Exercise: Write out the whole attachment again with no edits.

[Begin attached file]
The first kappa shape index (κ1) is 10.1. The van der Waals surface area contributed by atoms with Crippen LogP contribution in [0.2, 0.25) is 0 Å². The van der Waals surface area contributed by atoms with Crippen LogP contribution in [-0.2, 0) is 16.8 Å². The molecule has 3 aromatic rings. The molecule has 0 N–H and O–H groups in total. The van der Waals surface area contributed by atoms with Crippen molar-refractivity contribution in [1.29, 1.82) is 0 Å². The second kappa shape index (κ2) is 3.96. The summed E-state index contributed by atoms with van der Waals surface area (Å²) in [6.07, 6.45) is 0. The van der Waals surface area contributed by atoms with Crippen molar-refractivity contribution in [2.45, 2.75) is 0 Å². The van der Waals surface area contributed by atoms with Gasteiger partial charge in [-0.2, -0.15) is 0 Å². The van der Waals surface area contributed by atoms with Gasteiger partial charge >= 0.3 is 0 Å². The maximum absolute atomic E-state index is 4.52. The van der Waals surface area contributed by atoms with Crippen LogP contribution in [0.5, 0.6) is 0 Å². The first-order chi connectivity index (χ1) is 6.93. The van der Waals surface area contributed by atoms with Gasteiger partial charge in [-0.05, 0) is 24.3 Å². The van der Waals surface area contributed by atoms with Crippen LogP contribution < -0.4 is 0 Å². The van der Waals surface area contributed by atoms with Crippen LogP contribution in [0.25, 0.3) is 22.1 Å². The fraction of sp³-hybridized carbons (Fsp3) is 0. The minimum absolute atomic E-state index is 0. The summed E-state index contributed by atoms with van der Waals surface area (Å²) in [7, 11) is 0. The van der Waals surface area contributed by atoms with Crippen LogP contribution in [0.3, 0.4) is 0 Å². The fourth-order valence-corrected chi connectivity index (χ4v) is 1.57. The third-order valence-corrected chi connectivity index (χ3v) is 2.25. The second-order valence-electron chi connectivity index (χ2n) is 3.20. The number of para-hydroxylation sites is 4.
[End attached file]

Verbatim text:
The first kappa shape index (κ1) is 10.1. The van der Waals surface area contributed by atoms with Crippen LogP contribution in [0.2, 0.25) is 0 Å². The van der Waals surface area contributed by atoms with Crippen LogP contribution in [-0.2, 0) is 16.8 Å². The molecule has 3 aromatic rings. The molecule has 0 N–H and O–H groups in total. The van der Waals surface area contributed by atoms with Crippen molar-refractivity contribution in [1.29, 1.82) is 0 Å². The second kappa shape index (κ2) is 3.96. The summed E-state index contributed by atoms with van der Waals surface area (Å²) in [6.07, 6.45) is 0. The van der Waals surface area contributed by atoms with Crippen molar-refractivity contribution in [2.45, 2.75) is 0 Å². The van der Waals surface area contributed by atoms with Gasteiger partial charge in [-0.2, -0.15) is 0 Å². The van der Waals surface area contributed by atoms with Gasteiger partial charge >= 0.3 is 0 Å². The maximum absolute atomic E-state index is 4.52. The van der Waals surface area contributed by atoms with Crippen LogP contribution in [0.5, 0.6) is 0 Å². The first-order chi connectivity index (χ1) is 6.93. The van der Waals surface area contributed by atoms with Gasteiger partial charge in [-0.05, 0) is 24.3 Å². The van der Waals surface area contributed by atoms with Crippen LogP contribution < -0.4 is 0 Å². The van der Waals surface area contributed by atoms with Crippen LogP contribution in [0.25, 0.3) is 22.1 Å². The fraction of sp³-hybridized carbons (Fsp3) is 0. The minimum absolute atomic E-state index is 0. The summed E-state index contributed by atoms with van der Waals surface area (Å²) in [7, 11) is 0. The van der Waals surface area contributed by atoms with Crippen LogP contribution in [0.3, 0.4) is 0 Å². The fourth-order valence-corrected chi connectivity index (χ4v) is 1.57. The third-order valence-corrected chi connectivity index (χ3v) is 2.25. The second-order valence-electron chi connectivity index (χ2n) is 3.20. The number of para-hydroxylation sites is 4.